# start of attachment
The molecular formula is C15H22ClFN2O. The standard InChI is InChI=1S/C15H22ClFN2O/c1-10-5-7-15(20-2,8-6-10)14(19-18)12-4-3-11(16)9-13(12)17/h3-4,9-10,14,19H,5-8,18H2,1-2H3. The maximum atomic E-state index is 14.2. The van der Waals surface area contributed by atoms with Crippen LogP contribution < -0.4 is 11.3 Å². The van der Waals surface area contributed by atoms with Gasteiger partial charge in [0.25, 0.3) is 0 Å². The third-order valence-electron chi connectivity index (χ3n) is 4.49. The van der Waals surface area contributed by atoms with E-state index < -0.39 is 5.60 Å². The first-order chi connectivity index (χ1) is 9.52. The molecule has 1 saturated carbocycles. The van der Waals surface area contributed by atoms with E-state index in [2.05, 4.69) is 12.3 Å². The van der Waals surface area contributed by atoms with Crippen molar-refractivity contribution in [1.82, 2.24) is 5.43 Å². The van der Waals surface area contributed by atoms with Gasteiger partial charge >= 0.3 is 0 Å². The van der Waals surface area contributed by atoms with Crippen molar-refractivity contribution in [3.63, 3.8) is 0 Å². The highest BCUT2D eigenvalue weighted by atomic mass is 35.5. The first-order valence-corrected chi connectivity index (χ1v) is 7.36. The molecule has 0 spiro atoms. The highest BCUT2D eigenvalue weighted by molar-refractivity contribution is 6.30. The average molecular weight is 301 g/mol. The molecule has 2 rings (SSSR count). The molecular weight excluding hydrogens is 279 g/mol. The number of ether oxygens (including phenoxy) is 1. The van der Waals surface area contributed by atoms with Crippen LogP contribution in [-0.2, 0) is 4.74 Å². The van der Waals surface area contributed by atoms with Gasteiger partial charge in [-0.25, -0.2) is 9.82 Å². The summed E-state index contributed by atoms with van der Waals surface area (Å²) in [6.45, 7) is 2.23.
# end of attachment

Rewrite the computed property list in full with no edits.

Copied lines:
The molecular formula is C15H22ClFN2O. The standard InChI is InChI=1S/C15H22ClFN2O/c1-10-5-7-15(20-2,8-6-10)14(19-18)12-4-3-11(16)9-13(12)17/h3-4,9-10,14,19H,5-8,18H2,1-2H3. The maximum atomic E-state index is 14.2. The van der Waals surface area contributed by atoms with Crippen LogP contribution < -0.4 is 11.3 Å². The van der Waals surface area contributed by atoms with Gasteiger partial charge in [0.25, 0.3) is 0 Å². The third-order valence-electron chi connectivity index (χ3n) is 4.49. The van der Waals surface area contributed by atoms with E-state index < -0.39 is 5.60 Å². The first-order chi connectivity index (χ1) is 9.52. The molecule has 1 saturated carbocycles. The van der Waals surface area contributed by atoms with E-state index in [2.05, 4.69) is 12.3 Å². The van der Waals surface area contributed by atoms with Crippen molar-refractivity contribution in [1.82, 2.24) is 5.43 Å². The van der Waals surface area contributed by atoms with Gasteiger partial charge >= 0.3 is 0 Å². The van der Waals surface area contributed by atoms with Crippen molar-refractivity contribution in [3.63, 3.8) is 0 Å². The highest BCUT2D eigenvalue weighted by atomic mass is 35.5. The first-order valence-corrected chi connectivity index (χ1v) is 7.36. The molecule has 0 spiro atoms. The highest BCUT2D eigenvalue weighted by molar-refractivity contribution is 6.30. The average molecular weight is 301 g/mol. The molecule has 2 rings (SSSR count). The molecular weight excluding hydrogens is 279 g/mol. The number of ether oxygens (including phenoxy) is 1. The van der Waals surface area contributed by atoms with Crippen LogP contribution in [-0.2, 0) is 4.74 Å². The van der Waals surface area contributed by atoms with Gasteiger partial charge in [-0.25, -0.2) is 9.82 Å². The summed E-state index contributed by atoms with van der Waals surface area (Å²) in [6.45, 7) is 2.23.